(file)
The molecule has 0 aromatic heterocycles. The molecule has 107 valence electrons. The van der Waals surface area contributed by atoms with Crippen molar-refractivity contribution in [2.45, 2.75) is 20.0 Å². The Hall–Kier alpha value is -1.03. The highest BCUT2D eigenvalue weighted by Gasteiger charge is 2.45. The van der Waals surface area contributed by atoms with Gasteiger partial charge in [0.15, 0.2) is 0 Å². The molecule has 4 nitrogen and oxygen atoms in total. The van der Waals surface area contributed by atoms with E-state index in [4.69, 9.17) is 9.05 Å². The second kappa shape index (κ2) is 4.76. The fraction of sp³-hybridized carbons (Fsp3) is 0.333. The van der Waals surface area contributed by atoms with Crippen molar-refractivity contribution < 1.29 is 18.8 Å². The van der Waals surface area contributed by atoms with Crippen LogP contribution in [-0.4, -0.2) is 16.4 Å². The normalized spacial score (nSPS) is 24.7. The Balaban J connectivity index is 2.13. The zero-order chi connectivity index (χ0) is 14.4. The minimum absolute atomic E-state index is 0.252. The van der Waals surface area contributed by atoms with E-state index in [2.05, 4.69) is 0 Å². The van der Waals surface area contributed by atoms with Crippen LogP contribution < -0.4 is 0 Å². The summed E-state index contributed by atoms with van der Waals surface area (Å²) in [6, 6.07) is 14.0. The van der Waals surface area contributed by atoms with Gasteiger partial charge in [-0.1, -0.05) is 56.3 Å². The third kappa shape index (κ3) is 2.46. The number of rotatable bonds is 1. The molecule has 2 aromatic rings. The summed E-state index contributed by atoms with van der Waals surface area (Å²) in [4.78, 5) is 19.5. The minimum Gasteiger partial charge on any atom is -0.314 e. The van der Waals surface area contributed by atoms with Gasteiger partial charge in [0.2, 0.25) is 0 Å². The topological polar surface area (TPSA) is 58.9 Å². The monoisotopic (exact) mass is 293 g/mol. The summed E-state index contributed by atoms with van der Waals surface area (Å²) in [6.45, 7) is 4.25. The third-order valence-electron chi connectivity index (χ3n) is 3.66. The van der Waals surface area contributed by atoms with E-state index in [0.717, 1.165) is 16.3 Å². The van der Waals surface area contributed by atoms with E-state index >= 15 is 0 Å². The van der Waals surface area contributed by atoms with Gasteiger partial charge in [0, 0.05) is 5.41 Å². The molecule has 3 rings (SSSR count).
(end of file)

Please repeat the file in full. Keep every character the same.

The molecule has 0 aromatic heterocycles. The molecule has 107 valence electrons. The van der Waals surface area contributed by atoms with Crippen molar-refractivity contribution in [2.45, 2.75) is 20.0 Å². The Hall–Kier alpha value is -1.03. The highest BCUT2D eigenvalue weighted by Gasteiger charge is 2.45. The van der Waals surface area contributed by atoms with Gasteiger partial charge in [0.15, 0.2) is 0 Å². The molecule has 4 nitrogen and oxygen atoms in total. The van der Waals surface area contributed by atoms with E-state index in [4.69, 9.17) is 9.05 Å². The second kappa shape index (κ2) is 4.76. The fraction of sp³-hybridized carbons (Fsp3) is 0.333. The van der Waals surface area contributed by atoms with Crippen molar-refractivity contribution < 1.29 is 18.8 Å². The van der Waals surface area contributed by atoms with Crippen LogP contribution in [-0.4, -0.2) is 16.4 Å². The normalized spacial score (nSPS) is 24.7. The Balaban J connectivity index is 2.13. The zero-order chi connectivity index (χ0) is 14.4. The minimum absolute atomic E-state index is 0.252. The van der Waals surface area contributed by atoms with E-state index in [2.05, 4.69) is 0 Å². The van der Waals surface area contributed by atoms with Crippen LogP contribution < -0.4 is 0 Å². The summed E-state index contributed by atoms with van der Waals surface area (Å²) in [6, 6.07) is 14.0. The van der Waals surface area contributed by atoms with Gasteiger partial charge in [-0.1, -0.05) is 56.3 Å². The third kappa shape index (κ3) is 2.46. The number of rotatable bonds is 1. The molecule has 2 aromatic rings. The summed E-state index contributed by atoms with van der Waals surface area (Å²) in [4.78, 5) is 19.5. The minimum Gasteiger partial charge on any atom is -0.314 e. The van der Waals surface area contributed by atoms with Gasteiger partial charge in [0.2, 0.25) is 0 Å². The topological polar surface area (TPSA) is 58.9 Å². The monoisotopic (exact) mass is 293 g/mol. The summed E-state index contributed by atoms with van der Waals surface area (Å²) in [6.45, 7) is 4.25. The third-order valence-electron chi connectivity index (χ3n) is 3.66. The van der Waals surface area contributed by atoms with E-state index in [0.717, 1.165) is 16.3 Å². The van der Waals surface area contributed by atoms with E-state index >= 15 is 0 Å². The van der Waals surface area contributed by atoms with Gasteiger partial charge in [0, 0.05) is 5.41 Å². The molecule has 3 rings (SSSR count).